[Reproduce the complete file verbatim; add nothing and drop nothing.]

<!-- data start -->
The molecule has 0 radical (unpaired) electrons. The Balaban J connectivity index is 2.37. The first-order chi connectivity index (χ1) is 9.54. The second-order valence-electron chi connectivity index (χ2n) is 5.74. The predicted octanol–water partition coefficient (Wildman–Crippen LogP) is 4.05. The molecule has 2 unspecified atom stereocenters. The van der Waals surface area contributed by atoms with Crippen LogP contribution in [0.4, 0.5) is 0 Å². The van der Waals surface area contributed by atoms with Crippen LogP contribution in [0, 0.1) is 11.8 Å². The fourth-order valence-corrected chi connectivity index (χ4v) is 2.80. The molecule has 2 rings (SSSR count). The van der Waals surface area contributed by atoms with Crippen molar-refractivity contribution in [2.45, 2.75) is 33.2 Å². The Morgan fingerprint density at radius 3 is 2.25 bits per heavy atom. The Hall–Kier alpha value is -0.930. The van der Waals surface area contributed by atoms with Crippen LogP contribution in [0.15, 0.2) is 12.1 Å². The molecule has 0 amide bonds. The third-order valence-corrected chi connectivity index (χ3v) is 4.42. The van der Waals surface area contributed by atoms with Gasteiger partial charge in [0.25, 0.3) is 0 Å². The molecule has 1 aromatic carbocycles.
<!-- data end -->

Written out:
The molecule has 0 radical (unpaired) electrons. The Balaban J connectivity index is 2.37. The first-order chi connectivity index (χ1) is 9.54. The second-order valence-electron chi connectivity index (χ2n) is 5.74. The predicted octanol–water partition coefficient (Wildman–Crippen LogP) is 4.05. The molecule has 2 unspecified atom stereocenters. The van der Waals surface area contributed by atoms with Crippen LogP contribution in [0.4, 0.5) is 0 Å². The van der Waals surface area contributed by atoms with Crippen LogP contribution in [0, 0.1) is 11.8 Å². The fourth-order valence-corrected chi connectivity index (χ4v) is 2.80. The molecule has 2 rings (SSSR count). The van der Waals surface area contributed by atoms with Crippen molar-refractivity contribution in [2.45, 2.75) is 33.2 Å². The Morgan fingerprint density at radius 3 is 2.25 bits per heavy atom. The Hall–Kier alpha value is -0.930. The van der Waals surface area contributed by atoms with Crippen LogP contribution in [0.15, 0.2) is 12.1 Å². The molecule has 0 amide bonds. The third-order valence-corrected chi connectivity index (χ3v) is 4.42. The van der Waals surface area contributed by atoms with Gasteiger partial charge in [0.25, 0.3) is 0 Å². The molecule has 1 aromatic carbocycles.